I was exaggerating, as always, and the Doctor knew it. Still, she was young enough to be impressed by a strange line and a wad of twenties. I was cynical enough to wonder why. All I needed to be the epitome of weirdness was a Nazi sign carved into my forehead and 'Born to raise hell' tattooed on my forearm. It didn't help that Doctor D was teasing me about all the atrocities I had committed in my life--and he wasn't even talking about my tour of duty. It's tough to make time when someone is telling your babe what a pig you are.
         Atrocities. Jesus, life was one long string of things you wish had never happened and I was beginning to think I was looking one right in the eye.
         "Where do you get them?"
         "All those drugs."
         "I was in Special Forces. We can get anything."
         "I'll leave with you now, if you can promise me something cool."
         'Cool.' I loved that line. She was probably a loner loser doing some kind of bad act drug enforcement routine. I was going to have to weird out big time. Kools were what I--we--smoked on the edge, man. We clipped off the filters and took whatever we could stuff in there, hard. Sometimes it was 100 percent uncut H. You don't forget stuff like that and you could spend the rest of your life looking for it again, and failing.
         "Alas, unfortunately, the dispensary is temporarily closed."
         "There's something incredibly strange about you. For instance, why do you keep calling the bartender, Doctor Death?"
         "He killed a man with a martini once."
         "That's sick."
         "Yes, but it's true. Ask him."
         "Never mind. What do you do with your time that you call 'living'?"
         "I'm a living cadaver."
         "I have the scars to prove it. I donated my body to science to show people, especially the young, what not to do with your body."
         "That's a twisted way of looking at things."
         "Here, I'll open my shirt and show you something. See those? They're called 'scars.' Amazing what a homemade mortar round can do to an unsuspecting human being. The bottom line, babe, is don't ever get involved in a shooting war."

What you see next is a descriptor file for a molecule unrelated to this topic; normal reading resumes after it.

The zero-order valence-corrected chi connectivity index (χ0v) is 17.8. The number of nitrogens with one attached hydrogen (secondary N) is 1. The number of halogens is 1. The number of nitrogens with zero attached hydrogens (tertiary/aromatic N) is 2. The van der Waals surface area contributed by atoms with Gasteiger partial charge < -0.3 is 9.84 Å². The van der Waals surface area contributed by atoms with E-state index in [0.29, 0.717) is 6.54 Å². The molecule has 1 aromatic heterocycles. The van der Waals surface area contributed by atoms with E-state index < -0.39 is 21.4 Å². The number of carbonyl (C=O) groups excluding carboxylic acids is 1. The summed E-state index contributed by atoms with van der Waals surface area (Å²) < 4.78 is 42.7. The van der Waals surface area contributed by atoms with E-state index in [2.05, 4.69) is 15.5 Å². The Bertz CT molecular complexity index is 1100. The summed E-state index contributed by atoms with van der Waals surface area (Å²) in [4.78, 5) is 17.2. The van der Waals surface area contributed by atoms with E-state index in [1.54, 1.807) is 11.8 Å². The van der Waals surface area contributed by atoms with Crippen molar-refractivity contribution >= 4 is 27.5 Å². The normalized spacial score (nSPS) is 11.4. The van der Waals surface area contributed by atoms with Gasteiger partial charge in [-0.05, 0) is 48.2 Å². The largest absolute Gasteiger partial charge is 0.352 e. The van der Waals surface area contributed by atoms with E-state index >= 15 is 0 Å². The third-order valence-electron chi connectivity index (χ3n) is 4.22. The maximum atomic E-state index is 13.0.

"I've seen enough. I gotta split."
         "What are you, in pre-med? I thought you were like an apprentice narc. Actually, you disappoint me. I thought you were used to seeing mutilated bodies."
         "It's not the bodies that bother me so much, it's the minds that go with them."
         I assumed that was the final dust-off and it was. I thought maybe mine was one of those minds that had been backed into the jungle too long. A mind that cared for too many quick fixes, mind warps, broken packages, and unglued frames of reference that could never be fixed. A mind that loved sick things.
         It was that way in my mind.
         So I considered Doctor Death working in the back bar mirror. He was letting people play that Billy Joel song on the box about everyone going down together, despite having warned him about the consequences. One day someone was going to take an M-16 to the bar and make a mess of things. It might even be me.
         Still, the Doctor is cool about my latest dusted-off mission: "Have one on me, Raymond. Fishing was tough today."
         "What's this?"
         "Your favorite poison, Raymond. People of like dispositions must stick together."
         "Does that mean I'm going to die soon? By the way, no one calls me 'Raymond,' AH."
         "We all die soon, Raymond. To your health."
         We touch glasses and he slugs something amber down that could burn a hole in the Rock of Gibraltar and so do I.
         Everything is unclear for a while afterwards. The next thing I remember is the Doctor tapping me on the shoulder with this shit-eating grin on his face, saying, "Raymond, you don't look too good. 'You all right?"
         It was like coming home from the Tour. Everyone said they were glad to see you but no one meant it.

~ . ~

Short Prose


(based on a letter from Larry Heinemann)

by Marc Levy

         Someone who witnessed war, bamboo and body counts, monks self-immolating, Nui Ba Den a.k.a. 'The Black Virgin Mountain,' the napalmed girl running naked, someone who'd burnt villes, crunched bodies under treads, loaded and reloaded, worked the gun, worked it, laid down suppressing fire, someone who knows a thing or two about the dead, them that's naked, artful nude or just plain ragged, knows himself inside out and right side up; writes me a letter. Typed, not ink jet, not laser printed, mind you, but Hermes, Underwood, Smith Corona or some such thing. Got old-fashioned black ink ribbon, type set choppy like a dead man's smile. These are his exact words:

Thanks for what you sent, could have knocked me down with a feather, made me laugh so hard shot beer up my nose. Very nice, indeed.

'Very' is underlined, thick, like three-day stubble.

You read Anis Nin?
he asks. She was a hoot before there were hooters, you'll pardon my French, he says.

Next page: You been watching the impeachment? Someone's gonna write a book on that, no, make a movie.